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NCAA Baton Rouge Regional controversially scrapped without one single shot hit


(Editor’s note: This story will be updated…)

As the tournament committee made its way down the steps at LSU’s University Club, Houston coach Gerrod Chadwell started to shake. Could it be that for a second year in a row, his team’s season would end with a parking lot conversation without hitting a golf shot?

“Look, this is one of the most gut-wrenching decisions and announcements that I’ve ever been a part of,” said NCAA Committee representative Brad Hurlbut, the Director of Athletics at Fairleigh Dickinson, outside the clubhouse at the NCAA Baton Rouge Regional around 11:30 a.m. CDT.

“Even though the course is playable, it’s not playable at a championship level. Therefore, the top six teams that were seeded will advance, along with the top three individuals that were not on those six teams.”

At this point, in a video obtained by Golfweek, screams of “Are you serious?” and “You just said it’s playable,” rang out as the committee marched back up the stairs toward the clubhouse without another word.

Golfweek has been unable to reach Hurlbut for comment after multiple attempts. The NCAA has yet to release a statement on Wednesday’s decision.

“What is championship condition?” asked Purdue senior Inez Wanamarta on the ride to the airport. “Doesn’t it prove even further if it’s in really difficult conditions who should advance?”

Miami senior Renate Grimstad dropped to the ground in a puddle of tears, as did so many other players.

“It hasn’t rained all day,” said Tulsa coach Annie Young. “We could easily be through nine right now, maybe more.”

Not a single shot was hit on Monday, Tuesday or Wednesday at LSU’s University Club. The top six seeds automatically advanced to the NCAA Championship, set for May 21-26 at Grayhawk Golf Club in Scottsdale, Arizona:

  1. LSU
  2. Mississippi
  3. Baylor
  4. Oregon
  5. Maryland
  6. Alabama

For days now, several coaches have maintained that there were windows of time in which golf could have been played. Miami coach Patti Rizzo walked all 18 holes on Tuesday afternoon and said that maybe four or five bunkers were in bad shape. She did not see any of the maintenance crew working on the golf course during that time. She suggested to the committee that the par-4 seventh hole be shortened to a par 3 to adjust for the standing water in the fairway.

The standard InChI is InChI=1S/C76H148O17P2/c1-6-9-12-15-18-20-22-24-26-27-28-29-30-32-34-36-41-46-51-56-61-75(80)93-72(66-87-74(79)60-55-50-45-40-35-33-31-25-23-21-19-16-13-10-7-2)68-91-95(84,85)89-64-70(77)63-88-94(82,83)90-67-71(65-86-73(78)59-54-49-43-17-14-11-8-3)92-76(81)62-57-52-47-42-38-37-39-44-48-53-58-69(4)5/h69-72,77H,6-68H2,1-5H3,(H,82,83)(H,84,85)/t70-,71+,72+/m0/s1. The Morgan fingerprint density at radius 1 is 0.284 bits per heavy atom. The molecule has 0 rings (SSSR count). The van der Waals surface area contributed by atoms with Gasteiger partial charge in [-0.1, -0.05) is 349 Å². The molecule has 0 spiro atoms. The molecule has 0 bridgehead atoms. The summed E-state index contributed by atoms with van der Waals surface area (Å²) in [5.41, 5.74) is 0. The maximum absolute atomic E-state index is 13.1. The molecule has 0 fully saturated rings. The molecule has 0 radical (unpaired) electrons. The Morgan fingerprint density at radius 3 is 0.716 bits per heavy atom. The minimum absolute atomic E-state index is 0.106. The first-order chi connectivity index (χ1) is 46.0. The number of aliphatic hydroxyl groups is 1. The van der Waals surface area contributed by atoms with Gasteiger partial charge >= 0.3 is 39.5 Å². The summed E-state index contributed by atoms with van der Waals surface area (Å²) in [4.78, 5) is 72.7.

Young, who has served on NCAA committees for several years, like Rizzo, felt that the decision-makers in Baton Rouge were unprepared. Young was one of several coaches who noted that she hadn’t seen a single pump on the golf course.

“Everybody is kind of in a state of shock,” said Rizzo after walking the course on Tuesday afternoon. “Is this a conspiracy or something? Why are we not playing?”

In fact, in Sunday’s coaches meeting the committee reminded coaches that if they couldn’t get in 18 holes of golf that the teams would advance off of seeding. Chadwell wonders now why they didn’t start playing on Sunday when weather wasn’t an issue.

Officials told coaches that the event couldn’t be pushed back to Thursday due to stipulations in the event’s manual.

“This place has zero business hosting another regional,” said Chadwell, who said zero effort was made to adjust as it became clear that the tournament couldn’t be played in a normal fashion.

“You find a way to get it done.”

Wanamarta called it the most poorly managed tournament she’s ever seen. She was disappointed in the committee’s communication with both players and coaches and felt that in a year in which schedules varied wildly due to a global pandemic, that going off of seedings felt especially unfair.

“We’re not asking to go to nationals,” said Wanamarta. “We’re just asking to be able to prove ourselves.”

Julie Williams contributed reporting.

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